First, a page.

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Collaborative Border Management: A New Approach to an Old Problem


  • McLinden, Gerard

    () (World Bank)


Border clearance processes are among the most problematic links in the global supply chain and frequently undermine national competitiveness by increasing the cost of exports and reducing reliability of supply. As a result, securing meaningful reform of border management procedures has become an important issue for the development community. However, it remains an area where little effective guidance is available to reformers and development professionals. A recent publication released by the International Trade Department of the World Bank was developed in response to this need. The Border Management Modernization Handbook (World Bank 2011) outlines a new and more comprehensive reform and modernization agenda based on the concept of collaborative border management (CBM). The CBM concept shifts the focus beyond the traditional customs-specific trade facilitation agenda to a new and more comprehensive “whole-of-government” approach to reform that relies less on institution-specific reform and more on a wider trade supply chain–focused approach designed to tackle the major barriers traders face when navigating the frequently complex and opaque regulatory requirements that governments impose on international trade.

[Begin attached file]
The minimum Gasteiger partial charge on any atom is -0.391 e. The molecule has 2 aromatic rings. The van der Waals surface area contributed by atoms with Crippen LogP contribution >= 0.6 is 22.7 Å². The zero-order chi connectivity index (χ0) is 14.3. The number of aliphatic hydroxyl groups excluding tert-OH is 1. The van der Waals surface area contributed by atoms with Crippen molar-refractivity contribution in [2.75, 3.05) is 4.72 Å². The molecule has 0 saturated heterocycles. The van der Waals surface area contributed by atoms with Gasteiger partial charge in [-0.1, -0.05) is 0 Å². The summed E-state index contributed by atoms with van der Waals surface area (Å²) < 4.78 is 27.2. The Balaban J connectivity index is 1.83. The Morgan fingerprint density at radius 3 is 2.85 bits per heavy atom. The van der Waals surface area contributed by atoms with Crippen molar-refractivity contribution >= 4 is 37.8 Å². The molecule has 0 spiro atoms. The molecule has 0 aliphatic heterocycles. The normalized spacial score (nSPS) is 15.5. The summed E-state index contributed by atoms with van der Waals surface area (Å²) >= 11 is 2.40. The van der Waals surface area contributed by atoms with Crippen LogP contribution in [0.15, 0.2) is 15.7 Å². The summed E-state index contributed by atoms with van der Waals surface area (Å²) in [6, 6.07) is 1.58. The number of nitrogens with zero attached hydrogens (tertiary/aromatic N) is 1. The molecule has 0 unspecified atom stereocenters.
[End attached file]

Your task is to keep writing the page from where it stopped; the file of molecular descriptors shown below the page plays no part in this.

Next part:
Suggested Citation

  • McLinden, Gerard, 2012. "Collaborative Border Management: A New Approach to an Old Problem," World Bank - Economic Premise, The World Bank, issue 78, pages 1-6, April.
  • Handle: RePEc:wbk:prmecp:ep78

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    References listed on IDEAS

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    12. Thomas Farole & Deborah Winkler, 2014. "Making Foreign Direct Investment Work for Sub-Saharan Africa : Local Spillovers and Competitiveness in Global Value Chains," World Bank Publications, The World Bank, number 16390, June.
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